August Trade Deficit Drops 4%, But China Trade Deficit Breaks 2018 Record

The U.S. goods and services trade deficit declined 4.3% to $67.4 billion in August. In percentage terms, it was imports that declined the most in both goods and services. But for the goods trade alone, the deficit hit its lowest monthly figure on the year — $87.6 billion in August compared to $91 billion in July and $99 billion in June. Today’s trade chart shows a continued drop in demand as the economy slides into a recession.

The interesting figure in Wednesday’s release from the Bureau of Economic Analysis is that while U.S. imports from most trading partners fell, our $37.4 billion trade gap with China was the highest August deficit since August 2018 when it was over $38 billion on a nominal basis. That year was a record-breaking year for China imports. Pent-up demand due to China’s pandemic lockdowns are the likely cause.

Despite the economic slowdown everyone is predicting, the U.S. trade deficit will undoubtedly break another record as we start the fourth quarter.

Year-to-date, the goods and services trade deficit is already 24.4% higher than the same period last year at $674.04 billion ending in August.

The year-to-date goods deficit is $830.9 billion, up from $709.1 billion in the January-August 2021 period.

If the U.S. posts an average deficit per month of $80 billion over the next four months, the year-end goods trade deficit will break last year’s record of $1.09 trillion and easily topple $1.15 trillion. Barring a steeper than expected slowdown this quarter, a $1.1 trillion goods deficit is guaranteed.

See the CPA Trade Database for a monthly breakdown of the trade deficit.

A look at dollar gains versus the euro, renminbi and the Vietnamese dong.

Strong Dollar: Only Game in Town

One of the often overlooked reasons for the trade deficit is currency misalignment. The financial press has been commenting on the dollar’s strength against other core economies all summer long. The renminbi hit a five-year low of 7.248 to the dollar during intraday trading earlier this month. It is still trading above 7 to 1.

The euro is at its weakest level against the dollar in 10 years; even the Mexican peso has held its own against the dollar better than the world’s second-largest reserve currency.

“The incredible runup in the dollar this year will increase imports not just this year but over the next couple of years, with dire consequences for domestic U.S. manufacturing production and employment,” said CPA Chief Economist Jeff Ferry.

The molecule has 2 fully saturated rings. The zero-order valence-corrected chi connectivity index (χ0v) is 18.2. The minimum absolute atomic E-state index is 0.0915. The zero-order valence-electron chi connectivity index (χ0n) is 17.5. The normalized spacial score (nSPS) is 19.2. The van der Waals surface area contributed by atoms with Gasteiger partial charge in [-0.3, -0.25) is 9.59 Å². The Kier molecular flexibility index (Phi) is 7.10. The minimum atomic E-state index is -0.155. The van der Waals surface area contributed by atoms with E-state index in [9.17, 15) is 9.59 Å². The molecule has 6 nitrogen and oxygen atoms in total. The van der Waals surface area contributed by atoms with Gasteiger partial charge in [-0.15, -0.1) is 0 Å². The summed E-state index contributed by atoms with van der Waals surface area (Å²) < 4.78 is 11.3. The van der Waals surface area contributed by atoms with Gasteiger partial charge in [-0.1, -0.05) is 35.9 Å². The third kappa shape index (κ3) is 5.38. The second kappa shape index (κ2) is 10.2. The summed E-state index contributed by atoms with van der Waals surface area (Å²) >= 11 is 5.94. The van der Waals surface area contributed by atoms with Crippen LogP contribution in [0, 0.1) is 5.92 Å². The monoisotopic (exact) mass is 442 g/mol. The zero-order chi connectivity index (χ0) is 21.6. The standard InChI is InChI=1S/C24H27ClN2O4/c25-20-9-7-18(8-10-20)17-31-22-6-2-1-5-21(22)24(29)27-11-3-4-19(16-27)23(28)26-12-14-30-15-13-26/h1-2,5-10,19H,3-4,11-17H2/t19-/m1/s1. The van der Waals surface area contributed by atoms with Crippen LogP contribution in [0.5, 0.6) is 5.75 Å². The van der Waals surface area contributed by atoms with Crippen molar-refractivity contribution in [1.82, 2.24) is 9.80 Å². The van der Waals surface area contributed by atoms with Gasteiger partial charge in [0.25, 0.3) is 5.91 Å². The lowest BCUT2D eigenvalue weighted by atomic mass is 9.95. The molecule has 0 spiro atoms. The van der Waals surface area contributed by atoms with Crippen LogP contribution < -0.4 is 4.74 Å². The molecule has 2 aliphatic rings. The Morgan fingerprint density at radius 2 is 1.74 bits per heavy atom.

The dollar index, which measures the dollar’s strength against a basket of major currencies, hit a 20-year high of 114.78 last week. A level number of 100 is considered “par” value with other currencies, with numbers below 100 meaning a weaker dollar.

Assuming dollar strength remains above 100, we should expect consistently high monthly deficits (over $85 billion) that will make it harder for U.S. companies to sell their wares abroad, and make importing manufactured goods – in many cases – much cheaper than buying locally produced ones.

Trade Figures at a Glance

August’s trade figures show an economy pumping its brakes.

Exports of industrial supplies and materials fell by $2.2 billion. Automotive exports declined $1.1 billion, including car parts. U.S. imports of industrial supplies and materials fell even more than exports, dropping by $4.7 billion. Crude oil imports fell $2.7 billion and semiconductor imports fell by around $500 million.

The August figures show surpluses, in billions of dollars, with South and Central America ($7.1),

The U.S. managed to post a billion-dollar goods surplus with The Netherlands ($4.2 billion), Hong Kong ($2.3 billion), United Kingdom ($1.2 billion), Australia ($1.1 billion), and Brazil ($1 billion). Billion-dollar deficits were also recorded with the usual: China ($33.5 billion on a Census basis), European Union ($13.5 billion), Mexico ($9.8 billion), Vietnam ($9.6 billion), Canada ($7.4 billion), Ireland ($5.2 billion), Germany ($5 billion), Taiwan ($4 billion), Italy ($4 billion), Japan ($3.6 billion), South Korea ($3.1 billion), India ($3.1 billion), and Malaysia ($2.5 billion).

China remains the standout. At this rate, the U.S. is easily heading for its second largest-ever trade deficit with China. A weakening renminbi is also a good luck charm for importers of Made in China.



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